Hanson, T. 2015. The Triumph of Seeds: How Grains, Nuts, Kernels, Pulses, and Pips Conquered the Plant Kingdom and Shaped Human History. Perseus Books Group, Basic Books, New York, NY. pg. 161-175
“Death by Umbrella”. Well that definitely sounds interesting. I thought this book was about seeds? After gaining knowledge about the more innocent, wholesome seeds in the earlier chapters (like beans and spices), it was an abrupt change to read about seeds that have the potential to kill.
Right away, readers are thrown into a dark and disturbing story about Georgi Markov, and how he got assassinated by a seed toxin. Not a classic weapon we expect to see in assassinations, such as guns or explosives, but a tiny amount of product that came from a seed. It’s truly amazing to think about how a seed can produce such a thing, and the author does an amazing job at capturing the attention of the reader right at the beginning of the chapter by introducing such a troubling story of murder.
Hanson definitely focuses a lot on Markov and his death within this chapter, but it is very suitable, especially when he explains just how much (or little, I should say) of an amount it takes to kill a person. He described that the pellet removed from Markov’s body that contained the poison measured less than 1.5 millimeters in diameter and had a capacity of 450 micrograms. Although I wasn’t sure how much this was, Hanson did an excellent job in comparing it to a pen: “press a ballpoint pen lightly onto a piece of paper. The tiny ink-speck it leaves behind is the size of the pellet” (pg. 164). That is TINY! I would never have expected that little of an amount to harm someone, never mind killing a man.
I’ll be honest, when I first started the read, I knew absolutely nothing about any toxic seed. What they were, how much toxin they contained, how they worked to kill a living organism, nothing; but again, Hanson does an incredible job in taking the reader through all of these, so we get a clear understanding of the concept as well as keeping it interesting at the same time. As a biology major, I found it awesome that he described how ricin works. By describing it’s “double-chain structure” and how it uses both chains, with “one chain piercing the surface while the other detaching inside and wreaking havoc on the ribosomes” (pg. 165), I understand how toxins work to a degree.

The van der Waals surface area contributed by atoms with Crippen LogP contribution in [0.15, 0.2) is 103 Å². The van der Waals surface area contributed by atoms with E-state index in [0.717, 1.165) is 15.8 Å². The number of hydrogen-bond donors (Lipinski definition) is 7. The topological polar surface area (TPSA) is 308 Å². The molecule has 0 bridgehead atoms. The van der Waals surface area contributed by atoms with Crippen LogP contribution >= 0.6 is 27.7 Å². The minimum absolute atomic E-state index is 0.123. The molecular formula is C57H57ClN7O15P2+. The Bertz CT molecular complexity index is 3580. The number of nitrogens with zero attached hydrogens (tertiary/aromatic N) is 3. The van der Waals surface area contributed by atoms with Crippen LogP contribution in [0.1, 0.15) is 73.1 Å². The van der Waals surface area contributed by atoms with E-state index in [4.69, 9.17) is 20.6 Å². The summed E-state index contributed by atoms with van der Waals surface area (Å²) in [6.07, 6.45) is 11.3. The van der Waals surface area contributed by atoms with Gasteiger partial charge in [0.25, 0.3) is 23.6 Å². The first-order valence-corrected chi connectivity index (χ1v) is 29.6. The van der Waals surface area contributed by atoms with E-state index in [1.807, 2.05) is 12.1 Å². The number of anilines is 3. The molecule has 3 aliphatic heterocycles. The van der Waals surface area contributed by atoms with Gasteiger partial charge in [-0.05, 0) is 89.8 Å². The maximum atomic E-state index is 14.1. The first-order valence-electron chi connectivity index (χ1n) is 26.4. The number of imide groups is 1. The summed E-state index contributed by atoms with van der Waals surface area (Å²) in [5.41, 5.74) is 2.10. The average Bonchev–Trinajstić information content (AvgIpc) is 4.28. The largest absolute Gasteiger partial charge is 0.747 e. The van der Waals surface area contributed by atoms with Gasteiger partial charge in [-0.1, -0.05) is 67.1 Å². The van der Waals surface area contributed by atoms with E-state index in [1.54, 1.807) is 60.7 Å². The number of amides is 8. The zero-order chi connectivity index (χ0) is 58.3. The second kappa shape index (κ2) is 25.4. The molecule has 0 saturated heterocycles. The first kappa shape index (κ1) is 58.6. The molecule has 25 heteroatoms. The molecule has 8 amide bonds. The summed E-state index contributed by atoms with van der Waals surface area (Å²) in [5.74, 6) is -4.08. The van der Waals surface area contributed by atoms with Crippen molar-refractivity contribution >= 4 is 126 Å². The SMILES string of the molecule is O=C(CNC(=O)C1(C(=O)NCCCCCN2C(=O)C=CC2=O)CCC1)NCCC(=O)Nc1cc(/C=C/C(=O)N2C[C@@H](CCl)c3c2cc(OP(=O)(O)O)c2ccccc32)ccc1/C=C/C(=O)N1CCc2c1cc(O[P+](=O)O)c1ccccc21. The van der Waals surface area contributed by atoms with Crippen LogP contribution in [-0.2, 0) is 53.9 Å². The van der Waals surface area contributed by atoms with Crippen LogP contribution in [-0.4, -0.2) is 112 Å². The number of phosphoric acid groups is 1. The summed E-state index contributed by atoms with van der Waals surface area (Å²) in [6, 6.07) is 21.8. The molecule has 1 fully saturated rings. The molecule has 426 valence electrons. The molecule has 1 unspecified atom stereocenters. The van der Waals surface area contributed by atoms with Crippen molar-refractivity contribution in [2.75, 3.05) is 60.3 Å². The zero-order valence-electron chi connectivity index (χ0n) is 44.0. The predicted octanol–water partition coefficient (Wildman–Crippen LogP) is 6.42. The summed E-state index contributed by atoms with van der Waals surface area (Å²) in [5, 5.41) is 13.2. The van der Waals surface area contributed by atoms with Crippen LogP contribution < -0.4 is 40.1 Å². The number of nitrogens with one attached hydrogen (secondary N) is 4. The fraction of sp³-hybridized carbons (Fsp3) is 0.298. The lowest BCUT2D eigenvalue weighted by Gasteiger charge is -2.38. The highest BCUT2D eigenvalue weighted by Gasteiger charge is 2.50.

That is something I find phenomenal: how such a tiny seed can wreak so much havoc.
Hanson also made me realize how many seeds actually contain toxins, like apple seeds and cherry pits, which are both common fruit. I knew apple seeds contained cyanide, but I never realized people were using it in high quantities to actually kill people. It’s almost scary to think about. However, at the same time, Hanson reminds us that the toxins can also serve as a medicine for many species. For example, primates “shop around the apothecary of the rainforest to help rid themselves of parasites, or relieve the pain of injury and disease” (pg. 169). Seeds are like a double-whammy, possessing the ability to both kill and heal.
Personally, this has been my favorite read so far. Maybe it was because I find the fact that seeds can contain so little yet do so much, or maybe it was because I love a murder mystery story; either way, Hanson captivated me yet again by the simple yet breathtaking triumph of seeds.